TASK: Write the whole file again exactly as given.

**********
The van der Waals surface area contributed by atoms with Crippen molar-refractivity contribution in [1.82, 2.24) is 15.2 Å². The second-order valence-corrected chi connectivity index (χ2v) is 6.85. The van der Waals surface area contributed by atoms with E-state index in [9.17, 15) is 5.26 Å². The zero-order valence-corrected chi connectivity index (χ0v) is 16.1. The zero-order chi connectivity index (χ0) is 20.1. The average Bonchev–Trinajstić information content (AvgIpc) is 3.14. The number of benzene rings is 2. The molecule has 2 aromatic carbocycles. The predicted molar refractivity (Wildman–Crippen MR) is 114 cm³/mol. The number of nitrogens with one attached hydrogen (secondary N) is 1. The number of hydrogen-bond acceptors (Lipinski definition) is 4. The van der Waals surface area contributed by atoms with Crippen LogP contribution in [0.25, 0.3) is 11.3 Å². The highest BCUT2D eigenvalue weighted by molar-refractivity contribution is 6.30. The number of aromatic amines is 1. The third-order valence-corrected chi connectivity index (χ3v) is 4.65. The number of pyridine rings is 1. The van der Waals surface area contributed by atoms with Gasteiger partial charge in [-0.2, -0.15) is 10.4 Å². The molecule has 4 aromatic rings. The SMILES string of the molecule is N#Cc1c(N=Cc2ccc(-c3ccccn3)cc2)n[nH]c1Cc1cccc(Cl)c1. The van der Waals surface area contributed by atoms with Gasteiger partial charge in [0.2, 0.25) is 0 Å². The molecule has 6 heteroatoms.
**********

The van der Waals surface area contributed by atoms with Crippen molar-refractivity contribution in [1.82, 2.24) is 15.2 Å². The second-order valence-corrected chi connectivity index (χ2v) is 6.85. The van der Waals surface area contributed by atoms with E-state index in [9.17, 15) is 5.26 Å². The zero-order valence-corrected chi connectivity index (χ0v) is 16.1. The zero-order chi connectivity index (χ0) is 20.1. The average Bonchev–Trinajstić information content (AvgIpc) is 3.14. The number of benzene rings is 2. The molecule has 2 aromatic carbocycles. The predicted molar refractivity (Wildman–Crippen MR) is 114 cm³/mol. The number of nitrogens with one attached hydrogen (secondary N) is 1. The number of hydrogen-bond acceptors (Lipinski definition) is 4. The van der Waals surface area contributed by atoms with Crippen LogP contribution in [0.25, 0.3) is 11.3 Å². The highest BCUT2D eigenvalue weighted by molar-refractivity contribution is 6.30. The number of aromatic amines is 1. The third-order valence-corrected chi connectivity index (χ3v) is 4.65. The number of pyridine rings is 1. The van der Waals surface area contributed by atoms with Gasteiger partial charge in [-0.2, -0.15) is 10.4 Å². The molecule has 4 aromatic rings. The SMILES string of the molecule is N#Cc1c(N=Cc2ccc(-c3ccccn3)cc2)n[nH]c1Cc1cccc(Cl)c1. The van der Waals surface area contributed by atoms with Gasteiger partial charge in [0.2, 0.25) is 0 Å². The molecule has 6 heteroatoms.